II Legal framework

i Acquisition of control and minority interests

Structuring of the acquisition

Most private M&A transactions in the Netherlands are structured as share sales. This is typically the simplest and fastest transaction structure to implement and is therefore preferred by sellers running competitive auction processes.

Acquisitions are done through an investment stack of three or four private limited liability companies established by the sponsor (investco – holdco – (midco) – bidco), mainly for financing reasons (single point of enforcement), limitation of liability, tax structuring and implementation of the exit structure. The bidco will sign the SPA and acquire the shares in the target. Third-party financing is also attracted at the level of the bidco, and share pledges on the shares in the bidco are given to secure financing. For recoverability of Dutch VAT on transaction costs, it is important that the bidco becomes an entrepreneur for VAT purposes. This is often done through moving executives from the target to the bidco with completion of the transaction and having the bidco provide management services to the target.

Where the buyer is a private equity party and the seller is a founder or founding family (but also for corporate sellers), it is becoming increasingly customary in the Dutch market for some or all sellers to retain part of their investment in the target. This is typically achieved through a cashless rollover into the sponsor's holdco entity. Not surprisingly, the shareholders' agreement requires careful consideration to protect the sponsor's rights while also taking into account the founder's shareholding percentage.

Legal framework for a sponsor's control investment

Dutch corporate law for private limited liability companies is flexible and can accommodate specific rights and obligations of the different corporate bodies of the company and, in general, the corporate governance of the company in its articles of association. Nevertheless, shareholders' rights are often contractual in nature and set out in the shareholders' agreement (which may be agreed to be confidential) rather than in the articles of association (which are publicly available through the Dutch trade register).

The corporate bodies of each Dutch private limited liability company will include the general meeting of shareholders and the management board. In addition, a supervisory board is mandatory for certain large companies and is sometimes established on a voluntary basis within other companies. The management board is the main responsible corporate body to run the company's day-to-day operations and set and execute the company's strategy, targets and policies. The supervisory board's tasks include overseeing and advising the management board. Establishing a supervisory board allows for an efficient governance mechanism in which, among others, (1) sponsor representatives can be involved, providing direct access to business information and management and, as such, contributing to the sponsor's control over the business; and (2) (former) executives or other industry experts can be involved, providing added value and relevant experience to the particular business (see Section II.ii, below). As an alternative to the two-tier structure with separate management and supervisory boards, Dutch law also provides for the possibility of establishing a one-tier board comprising both executive and non-executive directors.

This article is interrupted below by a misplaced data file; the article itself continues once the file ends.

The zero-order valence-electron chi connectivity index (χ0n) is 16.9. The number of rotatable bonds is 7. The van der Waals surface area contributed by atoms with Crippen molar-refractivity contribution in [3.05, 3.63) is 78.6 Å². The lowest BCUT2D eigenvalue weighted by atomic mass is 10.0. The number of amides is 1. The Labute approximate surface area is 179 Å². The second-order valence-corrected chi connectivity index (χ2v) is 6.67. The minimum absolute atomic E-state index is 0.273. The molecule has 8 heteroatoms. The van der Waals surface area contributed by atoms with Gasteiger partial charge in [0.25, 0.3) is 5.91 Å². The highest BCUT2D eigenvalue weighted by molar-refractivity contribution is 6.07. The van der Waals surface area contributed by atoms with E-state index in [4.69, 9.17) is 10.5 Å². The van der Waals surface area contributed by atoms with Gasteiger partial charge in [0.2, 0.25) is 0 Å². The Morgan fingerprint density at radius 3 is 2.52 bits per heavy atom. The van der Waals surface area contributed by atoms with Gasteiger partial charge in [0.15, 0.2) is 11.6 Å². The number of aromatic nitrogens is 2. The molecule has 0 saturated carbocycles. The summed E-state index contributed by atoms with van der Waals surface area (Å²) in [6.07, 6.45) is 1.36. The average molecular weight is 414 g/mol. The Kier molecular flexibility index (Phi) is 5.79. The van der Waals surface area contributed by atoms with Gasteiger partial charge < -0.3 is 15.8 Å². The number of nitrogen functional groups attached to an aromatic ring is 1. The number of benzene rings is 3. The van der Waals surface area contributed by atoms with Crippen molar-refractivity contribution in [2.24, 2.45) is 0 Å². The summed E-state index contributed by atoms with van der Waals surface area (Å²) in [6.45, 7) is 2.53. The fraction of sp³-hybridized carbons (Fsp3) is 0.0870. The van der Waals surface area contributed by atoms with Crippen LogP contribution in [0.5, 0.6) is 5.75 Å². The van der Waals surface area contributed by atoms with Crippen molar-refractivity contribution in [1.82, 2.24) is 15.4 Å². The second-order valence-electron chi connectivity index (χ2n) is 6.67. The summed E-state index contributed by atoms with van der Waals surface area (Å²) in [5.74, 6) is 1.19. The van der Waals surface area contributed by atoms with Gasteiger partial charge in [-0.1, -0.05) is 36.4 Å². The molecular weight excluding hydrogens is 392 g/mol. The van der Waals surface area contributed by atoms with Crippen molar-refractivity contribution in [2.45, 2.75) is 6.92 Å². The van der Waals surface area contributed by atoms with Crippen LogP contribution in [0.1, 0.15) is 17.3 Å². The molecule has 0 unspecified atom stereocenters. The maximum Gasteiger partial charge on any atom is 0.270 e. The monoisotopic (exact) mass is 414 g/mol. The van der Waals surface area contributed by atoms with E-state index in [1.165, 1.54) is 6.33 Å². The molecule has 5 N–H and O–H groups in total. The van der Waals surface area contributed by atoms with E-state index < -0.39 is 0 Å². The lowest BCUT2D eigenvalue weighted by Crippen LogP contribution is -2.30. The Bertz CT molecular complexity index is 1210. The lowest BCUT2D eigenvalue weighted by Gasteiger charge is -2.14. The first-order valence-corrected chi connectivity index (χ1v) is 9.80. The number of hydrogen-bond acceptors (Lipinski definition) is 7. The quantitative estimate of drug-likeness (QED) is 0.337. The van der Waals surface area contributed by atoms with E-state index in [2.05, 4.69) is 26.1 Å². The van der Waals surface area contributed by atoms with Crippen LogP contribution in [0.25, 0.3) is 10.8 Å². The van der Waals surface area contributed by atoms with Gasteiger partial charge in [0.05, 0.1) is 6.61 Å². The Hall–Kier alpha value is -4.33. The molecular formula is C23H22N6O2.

Given the management board's key role in the strategy and operations of the company, the power to appoint and dismiss the members of the management board will grant a shareholder an important way to (indirectly) control the business. Under Dutch law, the holder of the majority of the voting rights in the general meeting of shareholders will, in principle, have the power to appoint and dismiss the members of the management board, unless a mandatory supervisory board is established (which will then have such powers unless exceptions apply).

Further, in both a majority and a minority context, the sponsor can ensure control over the business by making important business decisions subject to its veto right in either the general meeting of shareholders or the supervisory board (these may be extensive; examples include approval of the budget and business plan and voluntary deviations thereof, M&A, significant investments, material financing, important HR topics, material litigation, compliance and decisions in relation to large contracts). Relevant for the allocation of veto rights to the general meeting or the supervisory board is that – in short – the shareholders may, to a large extent, pursue their own interests, whereas supervisory board members will need to act in the best interests of the company (see also Section II.ii, below). Veto rights and reserved matters will be addressed in the shareholders' agreement and may also be included in the articles of association.